It was only after long effort that Tischendorf finally succeeded in gaining from the Russian Government of that day, with the support of the Tsar, the necessary financial backing for a fresh attempt. He reached Sinai on the last day of January 1859, and began a careful search for the missing leaves. Four days later the steward of the monastery called his attention to a manuscript which had been overlooked; and to Tischendorf's joy it proved to contain, not merely the leaves left behind in 1844, but also a large number of others containing the New Testament, Barnabas, and part of the Shepherd of Hermas.

Almost beside himself with joy, the German savant sat up all night, copying the then unique Barnabas. Then he hastened to Cairo to meet the prior; and ultimately, after long delays incident to the election of a new archbishop, Tischendorf received permission to carry the original to Europe, in order to edit it. The manuscript was ultimately given by the monks to the Russian Emperor, whom they regarded as the head of their Church. In 1917, on the assassination of the last of the Tsars, it became the property of the Soviet Government; and now it has been acquired once more by a Christian nation.

The Old Testament is imperfect, even with the addition of the two hundred pages preserved at Leipzig. Bu the New is complete, and also contains, as we have seen, the so-called Epistle of Barnabas and a portion of The Shepherd of Hermas. Certain lost leaves, thinks Professor Alexander Souter of Aberdeen University, may have contained the Didache. It has also been conjectured that this Bible and"B" were two of the fifty copies of Holy Scripture ordered by Constantine from Eusebius, Bishop of Caesarea, for the churches in Constantinople. Certainly the two manuscripts show a close textual alliance.

In all, 346½ leaves have survived, of which the New Testament occupies 147½. The manuscript is written in block letters on thin vellum, and is, according to Mr. Maggs, the Museumexpert who so successfully carried out these long negotiations, wonderfully well preserved. The pages measure 43 by 38 centimetres, arranged in four narrow columns of writing - a rather large uncial script - whlie the margins of the text bear the section numbers compiled for the Gospels by Eusebius, who died in A.D. 340.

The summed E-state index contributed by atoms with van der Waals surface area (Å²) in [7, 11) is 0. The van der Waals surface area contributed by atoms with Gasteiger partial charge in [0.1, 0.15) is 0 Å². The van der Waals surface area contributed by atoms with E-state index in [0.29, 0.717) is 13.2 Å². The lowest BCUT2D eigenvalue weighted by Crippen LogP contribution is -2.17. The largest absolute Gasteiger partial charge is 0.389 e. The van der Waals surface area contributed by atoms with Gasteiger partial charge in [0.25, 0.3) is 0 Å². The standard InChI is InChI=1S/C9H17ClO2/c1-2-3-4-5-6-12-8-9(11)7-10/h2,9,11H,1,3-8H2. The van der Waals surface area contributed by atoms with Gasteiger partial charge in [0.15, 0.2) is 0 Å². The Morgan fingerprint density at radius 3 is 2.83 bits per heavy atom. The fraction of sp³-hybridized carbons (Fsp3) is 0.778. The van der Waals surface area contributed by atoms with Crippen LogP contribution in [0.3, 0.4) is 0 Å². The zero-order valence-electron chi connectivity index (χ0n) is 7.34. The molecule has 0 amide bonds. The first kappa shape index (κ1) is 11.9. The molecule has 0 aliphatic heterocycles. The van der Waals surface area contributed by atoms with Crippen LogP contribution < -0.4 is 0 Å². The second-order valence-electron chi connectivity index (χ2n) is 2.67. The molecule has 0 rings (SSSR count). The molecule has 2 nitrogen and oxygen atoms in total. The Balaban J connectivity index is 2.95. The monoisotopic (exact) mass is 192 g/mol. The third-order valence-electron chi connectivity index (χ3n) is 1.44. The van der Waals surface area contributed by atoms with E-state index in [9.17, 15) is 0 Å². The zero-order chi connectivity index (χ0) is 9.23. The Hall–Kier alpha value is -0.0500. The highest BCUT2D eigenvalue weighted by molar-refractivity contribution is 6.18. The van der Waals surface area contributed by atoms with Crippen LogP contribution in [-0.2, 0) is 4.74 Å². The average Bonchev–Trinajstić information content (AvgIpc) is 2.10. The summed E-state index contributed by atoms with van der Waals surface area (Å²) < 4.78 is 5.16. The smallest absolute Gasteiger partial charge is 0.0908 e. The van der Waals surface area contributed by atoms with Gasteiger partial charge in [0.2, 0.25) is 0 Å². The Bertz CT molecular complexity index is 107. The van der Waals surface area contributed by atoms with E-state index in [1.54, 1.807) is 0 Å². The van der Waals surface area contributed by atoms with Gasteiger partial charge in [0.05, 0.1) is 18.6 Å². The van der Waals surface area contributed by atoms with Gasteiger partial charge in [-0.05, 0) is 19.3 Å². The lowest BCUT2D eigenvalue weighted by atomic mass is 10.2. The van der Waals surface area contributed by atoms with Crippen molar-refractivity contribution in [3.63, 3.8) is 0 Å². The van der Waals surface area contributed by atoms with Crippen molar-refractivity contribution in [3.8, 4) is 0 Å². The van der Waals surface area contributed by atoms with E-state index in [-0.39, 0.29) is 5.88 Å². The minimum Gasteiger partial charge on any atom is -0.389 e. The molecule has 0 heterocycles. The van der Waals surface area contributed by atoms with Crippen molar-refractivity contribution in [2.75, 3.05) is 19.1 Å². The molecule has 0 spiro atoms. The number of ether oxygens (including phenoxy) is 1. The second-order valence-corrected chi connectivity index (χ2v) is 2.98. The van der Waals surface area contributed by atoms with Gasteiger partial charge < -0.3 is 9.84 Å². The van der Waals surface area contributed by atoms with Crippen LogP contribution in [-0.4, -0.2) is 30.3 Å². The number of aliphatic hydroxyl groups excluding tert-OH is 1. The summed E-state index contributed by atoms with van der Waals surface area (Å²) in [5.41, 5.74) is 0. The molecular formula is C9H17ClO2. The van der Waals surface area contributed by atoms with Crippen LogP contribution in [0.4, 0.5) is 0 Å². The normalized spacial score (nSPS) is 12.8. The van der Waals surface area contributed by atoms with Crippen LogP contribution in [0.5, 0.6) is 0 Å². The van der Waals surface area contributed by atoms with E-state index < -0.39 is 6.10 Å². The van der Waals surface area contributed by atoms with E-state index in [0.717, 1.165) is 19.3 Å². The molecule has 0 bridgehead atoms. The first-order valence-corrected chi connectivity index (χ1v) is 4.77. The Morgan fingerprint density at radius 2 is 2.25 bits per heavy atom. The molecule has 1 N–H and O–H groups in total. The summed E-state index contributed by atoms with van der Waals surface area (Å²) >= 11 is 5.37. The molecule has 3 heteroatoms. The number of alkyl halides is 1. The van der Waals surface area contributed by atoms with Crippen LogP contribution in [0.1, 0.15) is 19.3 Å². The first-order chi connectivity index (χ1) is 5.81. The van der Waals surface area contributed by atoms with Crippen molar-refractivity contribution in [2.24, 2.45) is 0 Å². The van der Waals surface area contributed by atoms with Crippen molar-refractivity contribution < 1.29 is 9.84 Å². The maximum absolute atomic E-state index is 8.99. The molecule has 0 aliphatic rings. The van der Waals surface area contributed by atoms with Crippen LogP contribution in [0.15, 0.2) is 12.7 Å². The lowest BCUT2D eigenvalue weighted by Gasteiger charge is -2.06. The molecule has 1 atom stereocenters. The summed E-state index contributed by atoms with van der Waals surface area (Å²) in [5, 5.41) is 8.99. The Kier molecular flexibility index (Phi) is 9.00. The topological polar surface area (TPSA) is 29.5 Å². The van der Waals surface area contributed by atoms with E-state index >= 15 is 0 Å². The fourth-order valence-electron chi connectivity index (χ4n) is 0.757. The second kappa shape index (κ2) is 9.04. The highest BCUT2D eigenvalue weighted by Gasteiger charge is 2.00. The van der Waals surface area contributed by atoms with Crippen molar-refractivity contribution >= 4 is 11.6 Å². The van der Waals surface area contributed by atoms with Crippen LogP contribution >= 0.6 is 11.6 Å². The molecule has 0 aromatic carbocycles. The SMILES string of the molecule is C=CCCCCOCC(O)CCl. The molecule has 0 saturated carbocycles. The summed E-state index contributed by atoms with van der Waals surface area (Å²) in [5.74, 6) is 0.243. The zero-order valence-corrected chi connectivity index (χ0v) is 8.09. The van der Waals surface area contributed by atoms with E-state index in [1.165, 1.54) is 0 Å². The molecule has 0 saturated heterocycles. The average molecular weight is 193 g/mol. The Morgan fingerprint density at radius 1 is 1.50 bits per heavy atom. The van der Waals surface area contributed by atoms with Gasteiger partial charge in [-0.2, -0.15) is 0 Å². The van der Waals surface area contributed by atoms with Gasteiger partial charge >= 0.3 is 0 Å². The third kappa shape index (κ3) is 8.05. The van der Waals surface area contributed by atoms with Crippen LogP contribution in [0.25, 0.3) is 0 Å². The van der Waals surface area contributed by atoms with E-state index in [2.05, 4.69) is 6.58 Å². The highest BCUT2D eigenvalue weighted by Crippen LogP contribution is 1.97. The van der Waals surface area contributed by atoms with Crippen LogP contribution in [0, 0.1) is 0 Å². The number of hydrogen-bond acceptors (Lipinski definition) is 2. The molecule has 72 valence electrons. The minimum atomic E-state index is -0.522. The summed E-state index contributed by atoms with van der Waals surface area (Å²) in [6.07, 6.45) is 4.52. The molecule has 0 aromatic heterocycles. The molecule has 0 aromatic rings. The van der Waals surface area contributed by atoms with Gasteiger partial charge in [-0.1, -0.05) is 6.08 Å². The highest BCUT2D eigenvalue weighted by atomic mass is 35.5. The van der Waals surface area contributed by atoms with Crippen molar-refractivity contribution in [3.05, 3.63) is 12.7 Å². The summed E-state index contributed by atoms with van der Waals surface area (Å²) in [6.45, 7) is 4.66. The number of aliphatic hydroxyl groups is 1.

A note may be added about the two non-scriptural documents included in the Codex. The Letter of Barnabas is now general regarded by Biblical scholars as being a genuine document, though not apostolic or canonical. In Jerome's time it was still read among the apocryphal scriptures. Though it can hardly have been written by Barnabas the Apostle, the document is full of interest in its resemblances to the Epistle to the Hebrews. The Shepherd of Hermas is a remarkable book, a threefold collection of visions, commandments, and parables, formerly attributed to the Hermas mentioned by St. Paul. But, in the words of Bishop Westcott, "Evidence, both internal external, is decisive against a belif in its Apostolic date." Nevertheless it is quoted as canonical by such early fathers of the Church as Irenaeus, Tertullian, and Clement of Alexandria. It may be said to bear the same relation to the Epistle of St. James as does the Epistle of Barnabas to that to the Hebrews.